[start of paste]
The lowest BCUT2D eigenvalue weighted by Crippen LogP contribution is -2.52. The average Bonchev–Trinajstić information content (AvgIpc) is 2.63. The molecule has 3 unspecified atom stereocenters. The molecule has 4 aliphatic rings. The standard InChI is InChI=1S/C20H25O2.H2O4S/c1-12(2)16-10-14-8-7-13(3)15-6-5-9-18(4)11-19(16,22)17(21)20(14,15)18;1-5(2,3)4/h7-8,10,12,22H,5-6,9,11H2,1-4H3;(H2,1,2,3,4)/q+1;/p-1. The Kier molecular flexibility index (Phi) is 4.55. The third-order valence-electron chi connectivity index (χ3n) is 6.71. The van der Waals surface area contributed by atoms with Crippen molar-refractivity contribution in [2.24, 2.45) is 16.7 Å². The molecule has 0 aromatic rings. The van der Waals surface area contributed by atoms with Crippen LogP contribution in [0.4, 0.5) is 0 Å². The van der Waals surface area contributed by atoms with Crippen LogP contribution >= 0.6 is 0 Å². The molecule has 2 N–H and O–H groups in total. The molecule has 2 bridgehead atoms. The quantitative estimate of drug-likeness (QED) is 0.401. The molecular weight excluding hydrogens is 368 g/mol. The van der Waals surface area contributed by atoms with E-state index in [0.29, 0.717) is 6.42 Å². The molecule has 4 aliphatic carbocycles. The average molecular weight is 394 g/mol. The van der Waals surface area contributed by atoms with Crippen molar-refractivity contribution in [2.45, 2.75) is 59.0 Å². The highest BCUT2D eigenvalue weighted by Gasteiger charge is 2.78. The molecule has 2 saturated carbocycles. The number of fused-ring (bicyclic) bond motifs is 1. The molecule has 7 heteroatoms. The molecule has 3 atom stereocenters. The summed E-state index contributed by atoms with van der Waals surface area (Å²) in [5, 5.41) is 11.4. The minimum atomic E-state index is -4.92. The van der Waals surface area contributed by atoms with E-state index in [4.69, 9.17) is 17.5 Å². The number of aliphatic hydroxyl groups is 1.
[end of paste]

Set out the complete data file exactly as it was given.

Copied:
The lowest BCUT2D eigenvalue weighted by Crippen LogP contribution is -2.52. The average Bonchev–Trinajstić information content (AvgIpc) is 2.63. The molecule has 3 unspecified atom stereocenters. The molecule has 4 aliphatic rings. The standard InChI is InChI=1S/C20H25O2.H2O4S/c1-12(2)16-10-14-8-7-13(3)15-6-5-9-18(4)11-19(16,22)17(21)20(14,15)18;1-5(2,3)4/h7-8,10,12,22H,5-6,9,11H2,1-4H3;(H2,1,2,3,4)/q+1;/p-1. The Kier molecular flexibility index (Phi) is 4.55. The third-order valence-electron chi connectivity index (χ3n) is 6.71. The van der Waals surface area contributed by atoms with Crippen molar-refractivity contribution in [2.24, 2.45) is 16.7 Å². The molecule has 0 aromatic rings. The van der Waals surface area contributed by atoms with Crippen LogP contribution in [0.4, 0.5) is 0 Å². The van der Waals surface area contributed by atoms with Crippen LogP contribution >= 0.6 is 0 Å². The molecule has 2 N–H and O–H groups in total. The molecule has 2 bridgehead atoms. The quantitative estimate of drug-likeness (QED) is 0.401. The molecular weight excluding hydrogens is 368 g/mol. The van der Waals surface area contributed by atoms with E-state index in [0.29, 0.717) is 6.42 Å². The molecule has 4 aliphatic carbocycles. The average molecular weight is 394 g/mol. The van der Waals surface area contributed by atoms with Crippen molar-refractivity contribution in [2.45, 2.75) is 59.0 Å². The highest BCUT2D eigenvalue weighted by Gasteiger charge is 2.78. The molecule has 2 saturated carbocycles. The number of fused-ring (bicyclic) bond motifs is 1. The molecule has 7 heteroatoms. The molecule has 3 atom stereocenters. The summed E-state index contributed by atoms with van der Waals surface area (Å²) in [5, 5.41) is 11.4. The minimum atomic E-state index is -4.92. The van der Waals surface area contributed by atoms with E-state index in [4.69, 9.17) is 17.5 Å². The number of aliphatic hydroxyl groups is 1.